Toyota's struggle with data privacy breaches.

Toyota’s struggle with data privacy breaches. (Source – Shutterstock)

Data breaches at Toyota: the company once again warns customers of a breach

  • Toyota faced a series of significant data breaches in 2023.
  • Toyota’s 2023 cybersecurity crisis: Medusa attack and data compromise.
  • Toyota’s decade-long battle against data breaches highlights global data protection challenges.

Data security has become paramount in a world increasingly reliant on digital technologies. Toyota, a global leader in the automotive industry, has recently faced a series of significant data breaches, raising concerns about the safety of customer information. These incidents at Toyota Financial Services (TFS) and other divisions have exposed millions of customers’ sensitive personal and financial details, highlighting the vulnerabilities even large corporations face in the digital age.

Toyota Financial Services, a division of Toyota Motor Corporation, operates in almost all markets where Toyota vehicles are sold, offering automotive financing services.

The company issued a statement on its website: “Due to an attack on the systems, unauthorized persons gained access to personal data. Affected customers have now been informed. Toyota Kreditbank’s systems have been gradually restarted since December 1st.”

Immediate response and advisories

Toyota Financial Services advised its German customers to remain alert, contact their banks for added security measures, monitor unusual activities, and check their credit status with Schufa. The company has also reported the breach to North Rhine-Westphalia’s data protection officer.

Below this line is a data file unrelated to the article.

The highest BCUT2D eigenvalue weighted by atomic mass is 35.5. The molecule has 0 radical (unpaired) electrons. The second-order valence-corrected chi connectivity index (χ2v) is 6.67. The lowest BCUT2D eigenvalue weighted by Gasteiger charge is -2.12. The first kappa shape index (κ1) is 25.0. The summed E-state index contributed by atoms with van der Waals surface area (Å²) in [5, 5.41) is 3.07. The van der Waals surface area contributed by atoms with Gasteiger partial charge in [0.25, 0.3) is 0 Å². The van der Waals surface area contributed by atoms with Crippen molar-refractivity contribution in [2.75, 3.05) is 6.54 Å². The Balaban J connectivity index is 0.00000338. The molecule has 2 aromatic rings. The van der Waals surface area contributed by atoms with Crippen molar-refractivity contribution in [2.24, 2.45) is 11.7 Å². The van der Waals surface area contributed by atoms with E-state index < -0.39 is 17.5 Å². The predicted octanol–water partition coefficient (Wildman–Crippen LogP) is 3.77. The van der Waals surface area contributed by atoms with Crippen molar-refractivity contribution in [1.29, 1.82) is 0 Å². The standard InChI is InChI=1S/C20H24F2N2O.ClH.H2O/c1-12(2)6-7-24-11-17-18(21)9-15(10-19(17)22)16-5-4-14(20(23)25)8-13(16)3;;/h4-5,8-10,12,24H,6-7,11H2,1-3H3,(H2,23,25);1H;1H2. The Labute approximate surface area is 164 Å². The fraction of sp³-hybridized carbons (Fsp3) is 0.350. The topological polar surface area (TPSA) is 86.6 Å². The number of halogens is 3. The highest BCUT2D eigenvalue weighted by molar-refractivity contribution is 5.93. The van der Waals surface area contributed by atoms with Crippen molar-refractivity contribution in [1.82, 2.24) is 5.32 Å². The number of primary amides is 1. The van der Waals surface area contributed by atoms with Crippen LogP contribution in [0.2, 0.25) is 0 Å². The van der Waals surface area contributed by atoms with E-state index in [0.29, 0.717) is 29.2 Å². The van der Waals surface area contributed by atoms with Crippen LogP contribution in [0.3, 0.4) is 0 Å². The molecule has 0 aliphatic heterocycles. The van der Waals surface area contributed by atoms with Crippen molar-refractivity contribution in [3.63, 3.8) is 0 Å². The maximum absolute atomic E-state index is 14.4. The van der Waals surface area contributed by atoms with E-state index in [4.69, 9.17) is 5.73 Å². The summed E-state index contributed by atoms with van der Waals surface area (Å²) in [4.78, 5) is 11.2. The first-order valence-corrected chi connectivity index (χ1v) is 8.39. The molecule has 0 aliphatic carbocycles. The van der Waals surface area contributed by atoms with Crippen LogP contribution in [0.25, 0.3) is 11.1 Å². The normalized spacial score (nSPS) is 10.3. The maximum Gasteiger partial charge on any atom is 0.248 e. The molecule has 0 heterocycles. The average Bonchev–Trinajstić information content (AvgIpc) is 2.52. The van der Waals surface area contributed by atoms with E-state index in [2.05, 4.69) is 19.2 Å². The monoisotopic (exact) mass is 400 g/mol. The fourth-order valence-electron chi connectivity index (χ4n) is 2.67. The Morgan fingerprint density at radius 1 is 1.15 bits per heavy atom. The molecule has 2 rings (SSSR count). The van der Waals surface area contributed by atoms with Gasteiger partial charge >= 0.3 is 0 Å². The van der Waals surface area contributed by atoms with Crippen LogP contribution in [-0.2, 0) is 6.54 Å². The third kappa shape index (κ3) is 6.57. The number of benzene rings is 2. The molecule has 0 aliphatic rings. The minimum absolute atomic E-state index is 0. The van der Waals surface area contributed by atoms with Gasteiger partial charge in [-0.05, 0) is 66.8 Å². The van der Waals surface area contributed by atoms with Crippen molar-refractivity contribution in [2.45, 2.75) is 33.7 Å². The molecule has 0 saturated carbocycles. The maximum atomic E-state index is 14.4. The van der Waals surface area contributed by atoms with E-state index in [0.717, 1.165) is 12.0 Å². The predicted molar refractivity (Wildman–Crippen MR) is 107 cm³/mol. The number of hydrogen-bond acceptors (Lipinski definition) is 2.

Previously, Toyota acknowledged unauthorized access to some of its European and African systems, following claims by the Medusa ransomware group that it had compromised the automaker’s division.

Toyota has had a bad year for data breaches.

Toyota has had a bad year for data breaches.

Medusa, also known as MedusaLocker, has claimed responsibility for the breach and listed Toyota Financial Services on its Tor-based leak site, threatening to release the stolen data unless a US$8 million ransom is paid within ten days. Evidence, including screenshots and a file directory made public by the attackers, indicates that the data was extracted from Toyota Financial Services’ systems in Germany.

SecurityWeek reported that the hackers’ published screenshots reveal various corporate documents, spreadsheets with personal data, and copied passports. Cybersecurity expert Kevin Beaumont suggested that the Medusa group might have exploited the Citrix NetScaler vulnerability, CVE-2023-4966 or CitrixBleed, to infiltrate the company.

Beaumont noted that Toyota Financial Services had an exposed Citrix Gateway system in Germany, potentially vulnerable to CitrixBleed attacks. This vulnerability has been widely exploited in ransomware attacks, including by the LockBit group against government, legal, and banking institutions. LockBit also claimed responsibility for a recent attack on China’s largest bank – which had an exposed Citrix system.